DICKINSON — Four-year-old Taya Hopfauf sat in the wet, shady grass dreaming of the day when she would play college or semi-pro softball like older girls do. She imagined herself batting with perfect form, hitting any pitch – even the trickiest ones in unexpected ways that curve and dip towards the ground. She thought about hitting a ball so high and so far that no one would ever see it again. She imagined walking around the bases to see her father in the stands cheering along with a roaring crowd of spectators.

A little girl’s not-so-typical dream became an obsession, and with countless hours of practice, perseverance and patience, she found herself a decade and a half later, the proud owner of a personal trophy. which would be the envy of most schools.

This week, Hopfauf is playing in the North Dakota State Championship in Jamestown, ND. This will be his last season in prep sports, but not his last batting in uniform. Soon, her childhood goal will come true as she dons the historic green and white of the University of North Dakota Fighting Hawks.

Hopfauf is ending his high school softball career as the 2022 WDA Senior Athlete of the Year and as a member of the WDA Championship team that defeated Bismarck High 4-2.

“UND is a perfect fit,” Hopfauf said. “It’s always been a goal for me. At a young age, I set my sights on playing at a senior college level…once I made that decision, it was full steam ahead.

Hopfauf says she started her recruiting process at a very young age. Knowing after her 8th grade season, where she played varsity, that varsity softball was something she wholeheartedly wanted to pursue. She began the arduous journey of hard work, time, training and sacrifice needed to be the best.

Taya was drafted to play softball at UND the next year and was offered a scholarship for her outstanding performance on the field at a tournament in Fargo.

Photo courtesy / Taya Hopfauf

Born and raised in Dickinson, Hopfauf threw the ball with her brothers in the yard as soon as she was able to walk. Her two older brothers both played baseball growing up, and even as a young child she knew she would play baseball too one day.

Over the years, Hopfauf has worked with many coaches who have helped her become a dangerously competitive player with an immeasurable will to win. She says her very first catcher coach, Claire Shoffit, was one of the biggest softball influences she had in her life. Although his impacts are at the top of his list, his father remains his greatest support and motivation.

“My dad is always there for me,” Hopfauf said. “Whenever I ask to go get better, hit or catch, he never says no. He is always there.

Hopfauf’s 2022 regular season stats speak volumes about his ability to perform on the court. With a .688 batting average and 75 hits, she was key in getting runs on the board for the Midgets in their repeat foray into the state championship season. His speed and focus earned him 22 doubles, 7 triples, 9 home runs and 63 RBIs.

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Taya says she likes the team aspect of softball. She is grateful to have played with a great group of girls for most of her life.

Photo courtesy / Taya Hopfauf

Hopfauf says she enjoys being a catcher because it allows her to watch everything that happens in the game and take charge of the infield when it matters most. One of his favorite parts of softball is helping his team decide their next best shot and tracking the ball.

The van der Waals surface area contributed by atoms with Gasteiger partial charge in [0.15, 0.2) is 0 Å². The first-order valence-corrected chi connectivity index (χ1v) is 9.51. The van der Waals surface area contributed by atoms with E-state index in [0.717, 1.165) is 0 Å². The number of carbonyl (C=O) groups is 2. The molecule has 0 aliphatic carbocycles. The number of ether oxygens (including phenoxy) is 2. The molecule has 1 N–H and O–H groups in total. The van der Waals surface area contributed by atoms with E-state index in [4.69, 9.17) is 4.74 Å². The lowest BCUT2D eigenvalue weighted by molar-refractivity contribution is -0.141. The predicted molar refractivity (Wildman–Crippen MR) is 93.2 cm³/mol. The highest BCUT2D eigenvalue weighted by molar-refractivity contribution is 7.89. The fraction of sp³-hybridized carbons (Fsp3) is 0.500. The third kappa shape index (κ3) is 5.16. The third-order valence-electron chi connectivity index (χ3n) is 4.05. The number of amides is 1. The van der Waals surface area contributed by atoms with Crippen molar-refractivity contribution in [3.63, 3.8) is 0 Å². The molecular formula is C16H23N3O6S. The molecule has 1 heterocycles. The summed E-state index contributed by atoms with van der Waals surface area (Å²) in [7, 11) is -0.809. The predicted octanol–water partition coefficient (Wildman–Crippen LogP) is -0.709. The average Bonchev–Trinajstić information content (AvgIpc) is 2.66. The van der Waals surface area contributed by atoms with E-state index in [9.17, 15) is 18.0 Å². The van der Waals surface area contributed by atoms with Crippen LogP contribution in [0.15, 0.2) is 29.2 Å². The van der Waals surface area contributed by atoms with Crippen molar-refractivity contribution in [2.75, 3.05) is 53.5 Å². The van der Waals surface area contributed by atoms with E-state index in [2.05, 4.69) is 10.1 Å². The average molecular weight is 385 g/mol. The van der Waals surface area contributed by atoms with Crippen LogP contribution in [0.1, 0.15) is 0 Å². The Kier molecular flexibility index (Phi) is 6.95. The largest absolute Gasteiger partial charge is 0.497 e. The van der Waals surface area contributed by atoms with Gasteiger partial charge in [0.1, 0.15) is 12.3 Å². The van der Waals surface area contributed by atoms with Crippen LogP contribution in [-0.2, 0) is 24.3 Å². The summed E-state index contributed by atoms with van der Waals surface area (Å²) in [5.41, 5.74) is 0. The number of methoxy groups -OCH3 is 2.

“As a catcher, I learned that softball is 100 percent team sport all the time,” Hopfauf said. “If you make a mistake, you have eight other girls on this pitch who are going to support you. If you have a bad stick, there are eight other girls in the lineup who will come in and do it to prove to you that you are a team… It’s not individual.

For Hopfauf, winning the state title last year against Bismarck High in a 10-0 shutout was one of his most electrifying athletic accomplishments.

“It was definitely something every little girl who plays softball dreams of…” she said. “We came in and really put a point of explanation on the season.”

Her desire to pursue her athletic career after high school became a realistic option during a tournament in Fargo her sophomore year, where she was approached and subsequently recruited to play for the UND.

“Without even knowing it, my future coach was actually the referee of the game,” Hopfauf said. “You never know who’s going to be watching, so you always have to look your best and be a good teammate.”

Hopfauf was recently voted to the All-Conference team and is vying for the state championship this week as the Midgets attempt a feat never before achieved in Dickinson softball — back-to-back state championships.

As of June 2, the Midgets had completed one of three games in the state championship tournament, beating Valley City 11–1. On June 3, they will qualify for the Class A semi-final against Jamestown.

In the fall, Hopfauf will begin his softball journey to the next level. She plans to pursue studies in science and communication disorders before completing a master’s degree in speech therapy.

As she chases her final two high school matches for the state championship, she says she and her team will settle for nothing less than gold — but acknowledges that no matter the end result, she already has so accomplished with his unstoppable team, lifelong friendships and a personal dream come true.

“Softball is such a mental game and it challenged me to be mentally strong through the ups and downs,” Hopfauf said. “It taught me how to be a good leader when I’m not having as much success as I wanted on the pitch, and it made me a more balanced person.

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